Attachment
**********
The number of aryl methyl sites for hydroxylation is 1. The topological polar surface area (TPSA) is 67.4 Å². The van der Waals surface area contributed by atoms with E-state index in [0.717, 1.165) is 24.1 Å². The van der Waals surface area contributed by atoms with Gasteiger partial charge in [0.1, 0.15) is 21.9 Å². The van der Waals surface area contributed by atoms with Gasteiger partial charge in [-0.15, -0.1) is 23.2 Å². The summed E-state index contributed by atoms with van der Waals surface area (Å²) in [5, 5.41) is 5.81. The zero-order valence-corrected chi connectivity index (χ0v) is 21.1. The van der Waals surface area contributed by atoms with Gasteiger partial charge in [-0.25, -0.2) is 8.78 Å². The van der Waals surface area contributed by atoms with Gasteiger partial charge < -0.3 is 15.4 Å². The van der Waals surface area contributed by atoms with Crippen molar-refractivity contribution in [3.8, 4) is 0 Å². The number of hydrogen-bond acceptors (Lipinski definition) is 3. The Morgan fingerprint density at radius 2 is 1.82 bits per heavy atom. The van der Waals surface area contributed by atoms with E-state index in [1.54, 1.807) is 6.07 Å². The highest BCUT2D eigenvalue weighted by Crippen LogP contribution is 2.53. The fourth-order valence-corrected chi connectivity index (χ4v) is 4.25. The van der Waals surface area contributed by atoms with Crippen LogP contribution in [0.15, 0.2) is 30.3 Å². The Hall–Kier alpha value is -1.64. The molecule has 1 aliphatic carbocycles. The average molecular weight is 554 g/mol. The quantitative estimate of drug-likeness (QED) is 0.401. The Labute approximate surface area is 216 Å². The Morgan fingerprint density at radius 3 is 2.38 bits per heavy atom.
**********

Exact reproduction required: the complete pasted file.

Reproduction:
The number of aryl methyl sites for hydroxylation is 1. The topological polar surface area (TPSA) is 67.4 Å². The van der Waals surface area contributed by atoms with E-state index in [0.717, 1.165) is 24.1 Å². The van der Waals surface area contributed by atoms with Gasteiger partial charge in [0.1, 0.15) is 21.9 Å². The van der Waals surface area contributed by atoms with Gasteiger partial charge in [-0.15, -0.1) is 23.2 Å². The summed E-state index contributed by atoms with van der Waals surface area (Å²) in [5, 5.41) is 5.81. The zero-order valence-corrected chi connectivity index (χ0v) is 21.1. The van der Waals surface area contributed by atoms with Gasteiger partial charge in [-0.25, -0.2) is 8.78 Å². The van der Waals surface area contributed by atoms with Gasteiger partial charge < -0.3 is 15.4 Å². The van der Waals surface area contributed by atoms with Crippen molar-refractivity contribution in [3.8, 4) is 0 Å². The number of hydrogen-bond acceptors (Lipinski definition) is 3. The Morgan fingerprint density at radius 2 is 1.82 bits per heavy atom. The van der Waals surface area contributed by atoms with E-state index in [1.54, 1.807) is 6.07 Å². The highest BCUT2D eigenvalue weighted by Crippen LogP contribution is 2.53. The fourth-order valence-corrected chi connectivity index (χ4v) is 4.25. The van der Waals surface area contributed by atoms with Crippen LogP contribution in [0.15, 0.2) is 30.3 Å². The Hall–Kier alpha value is -1.64. The molecule has 1 aliphatic carbocycles. The average molecular weight is 554 g/mol. The quantitative estimate of drug-likeness (QED) is 0.401. The Labute approximate surface area is 216 Å². The Morgan fingerprint density at radius 3 is 2.38 bits per heavy atom.